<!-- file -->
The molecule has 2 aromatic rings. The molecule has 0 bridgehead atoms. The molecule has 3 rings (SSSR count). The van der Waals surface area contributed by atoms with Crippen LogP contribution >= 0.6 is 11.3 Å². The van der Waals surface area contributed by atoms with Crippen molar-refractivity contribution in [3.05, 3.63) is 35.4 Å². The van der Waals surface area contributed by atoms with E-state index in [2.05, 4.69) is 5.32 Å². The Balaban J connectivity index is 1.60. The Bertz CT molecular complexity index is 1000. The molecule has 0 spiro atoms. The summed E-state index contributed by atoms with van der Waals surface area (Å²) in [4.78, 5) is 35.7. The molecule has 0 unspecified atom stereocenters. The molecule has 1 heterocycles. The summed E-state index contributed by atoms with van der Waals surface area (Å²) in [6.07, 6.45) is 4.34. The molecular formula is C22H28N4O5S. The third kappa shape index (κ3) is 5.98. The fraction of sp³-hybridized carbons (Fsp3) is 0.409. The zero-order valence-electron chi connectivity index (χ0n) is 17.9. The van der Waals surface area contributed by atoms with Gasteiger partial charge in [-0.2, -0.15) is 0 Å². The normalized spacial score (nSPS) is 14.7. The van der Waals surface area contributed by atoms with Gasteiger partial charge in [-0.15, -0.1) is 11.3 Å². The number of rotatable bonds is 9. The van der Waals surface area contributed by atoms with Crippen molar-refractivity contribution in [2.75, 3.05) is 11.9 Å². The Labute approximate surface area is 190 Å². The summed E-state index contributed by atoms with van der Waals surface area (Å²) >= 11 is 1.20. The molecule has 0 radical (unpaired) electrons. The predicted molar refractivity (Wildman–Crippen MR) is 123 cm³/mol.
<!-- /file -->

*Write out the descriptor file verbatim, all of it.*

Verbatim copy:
The molecule has 2 aromatic rings. The molecule has 0 bridgehead atoms. The molecule has 3 rings (SSSR count). The van der Waals surface area contributed by atoms with Crippen LogP contribution >= 0.6 is 11.3 Å². The van der Waals surface area contributed by atoms with Crippen molar-refractivity contribution in [3.05, 3.63) is 35.4 Å². The van der Waals surface area contributed by atoms with E-state index in [2.05, 4.69) is 5.32 Å². The Balaban J connectivity index is 1.60. The Bertz CT molecular complexity index is 1000. The molecule has 0 spiro atoms. The summed E-state index contributed by atoms with van der Waals surface area (Å²) in [4.78, 5) is 35.7. The molecule has 0 unspecified atom stereocenters. The molecule has 1 heterocycles. The summed E-state index contributed by atoms with van der Waals surface area (Å²) in [6.07, 6.45) is 4.34. The molecular formula is C22H28N4O5S. The third kappa shape index (κ3) is 5.98. The fraction of sp³-hybridized carbons (Fsp3) is 0.409. The zero-order valence-electron chi connectivity index (χ0n) is 17.9. The van der Waals surface area contributed by atoms with Gasteiger partial charge in [-0.2, -0.15) is 0 Å². The normalized spacial score (nSPS) is 14.7. The van der Waals surface area contributed by atoms with Gasteiger partial charge in [-0.15, -0.1) is 11.3 Å². The number of rotatable bonds is 9. The van der Waals surface area contributed by atoms with Crippen molar-refractivity contribution in [2.75, 3.05) is 11.9 Å². The Labute approximate surface area is 190 Å². The summed E-state index contributed by atoms with van der Waals surface area (Å²) >= 11 is 1.20. The molecule has 0 radical (unpaired) electrons. The predicted molar refractivity (Wildman–Crippen MR) is 123 cm³/mol.